Aesthetic Choice: Steampunk

Steampunk is an aesthetic that focuses on industrialization in the early 19th century. It often includes mechanical elements such as gears and engines, and highlights the interest of developing technology in the early 19th century. It aims to combine nostalgia of the past as well as mechanical speculation and fantasy of the future. Steampunk art is often very intricate and realistic looking, yet includes obvious aspects of fantasy. There are often steam engines as well as clock mechanisms. The aesthetic is characterized largely by flowing pieces that seem to have moving pieces. Since its creation, steampunk has evolved into more than just wall art. There is literature depicting the steampunk aesthetic including stories about technological fantasy in the future, as well as steampunk bands. The aesthetic is often brought to life in real mechanical figures and statues, as well as the way people dress and the tattoos that people wear. Being a mechanical engineer, my fascination with this aesthetic is rooted in the rugged, mechanical aspect that combines with my interest in future technology and engineering. An example of the Steampunk aesthetic is included below.

Artist: Vadim Voitekhovitch;



For my upcycle project, I wanted to achieve the Steampunk aesthetic using very simple materials. After looking around my house for materials, I decided that I wanted to mainly use beer boxes and cans for my project. My initial inspiration to use these materials was from a video I saw of a fish being created out of a beer box. Below is an example of something that is sold commercially by Cabelas, but the artist that initially inspired me is named Nina Rodgers.

Artist: Nina Rogers; ​​

I did not think it would be possible to achieve the Steampunk aesthetic using the above templating/cutting style of art, so I decided to go my own way with the project and do something completely original and unique. The overarching goal of this project is to create a machine that I can convince people has the ability to function in a fantical sense. I plan on using the inside of metal cans to create gears, and possibly create dynamics/ rotation with simple materials. One thing I want to make clear is that my project does not perfectly adhere to the Steampunk aesthetic, rather it is inspired by the aesthetic. Some key elements that are different are that there is little ‘industrial’ aesthetic to my design. My goal was to incorporate metallic, shiny, and fantasy elements from Steampunk to create a pattern/ overall mechanical feel to my project. My plan was to take an empty cardboard case of beer to create an enclosed mechanical box, where there are gears formed from cut metal cans. Shown below is a drawing I made of a rough idea of what to expect.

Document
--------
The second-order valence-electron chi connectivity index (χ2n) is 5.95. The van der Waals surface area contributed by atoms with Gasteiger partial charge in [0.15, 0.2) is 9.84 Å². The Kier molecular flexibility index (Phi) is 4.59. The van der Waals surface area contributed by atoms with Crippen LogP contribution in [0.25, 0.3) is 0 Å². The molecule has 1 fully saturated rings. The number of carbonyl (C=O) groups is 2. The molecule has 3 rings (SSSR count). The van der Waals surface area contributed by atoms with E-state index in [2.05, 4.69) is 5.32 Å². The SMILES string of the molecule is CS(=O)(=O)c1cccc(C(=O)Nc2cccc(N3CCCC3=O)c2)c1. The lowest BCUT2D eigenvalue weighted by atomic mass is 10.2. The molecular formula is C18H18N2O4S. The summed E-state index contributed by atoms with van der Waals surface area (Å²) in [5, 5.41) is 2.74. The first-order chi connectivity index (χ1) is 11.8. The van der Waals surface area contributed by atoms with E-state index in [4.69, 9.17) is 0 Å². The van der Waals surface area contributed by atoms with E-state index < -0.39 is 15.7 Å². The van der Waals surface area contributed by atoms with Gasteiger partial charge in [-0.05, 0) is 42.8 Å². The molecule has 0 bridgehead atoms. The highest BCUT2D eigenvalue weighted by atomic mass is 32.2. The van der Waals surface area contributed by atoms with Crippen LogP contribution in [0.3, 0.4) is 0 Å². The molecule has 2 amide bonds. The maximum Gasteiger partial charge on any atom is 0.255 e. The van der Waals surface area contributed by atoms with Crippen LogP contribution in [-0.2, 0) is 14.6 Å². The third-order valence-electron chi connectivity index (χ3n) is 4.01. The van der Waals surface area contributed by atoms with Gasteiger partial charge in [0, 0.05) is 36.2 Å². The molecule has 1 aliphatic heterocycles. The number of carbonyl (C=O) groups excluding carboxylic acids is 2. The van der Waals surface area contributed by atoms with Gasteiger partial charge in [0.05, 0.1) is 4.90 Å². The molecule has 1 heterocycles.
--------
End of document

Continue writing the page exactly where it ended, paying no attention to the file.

Figure 1: Initial Sketch

Another element I wanted to include in the project is a character from a Voodoo Ranger box in the foreground of my piece. I decided to include this while I was brainstorming ways I could include the opposite aesthetic, Cyberpunk, in my project. Most Cyberpunk art has a character of focus in the foreground, and since the Voodoo Ranger illustration is almost of Steampunk aesthetic, I wanted to put him in the foreground and have him sitting on a gear which could rotate. Below is a photo of the character I intended to include.

Artist: Josh Holland



When it comes to fabricating my project, I first started out by testing how precise I could make gears out of aluminum cans. This was more time consuming than I originally anticipated, and the metal proved to be tough to work with. The edges cut were often jagged and needed to be trimmed. It was also difficult to make the teeth of the gears even and symmetrical. Below is a photo of an original gear I cut.

Figure 2: Initial Gear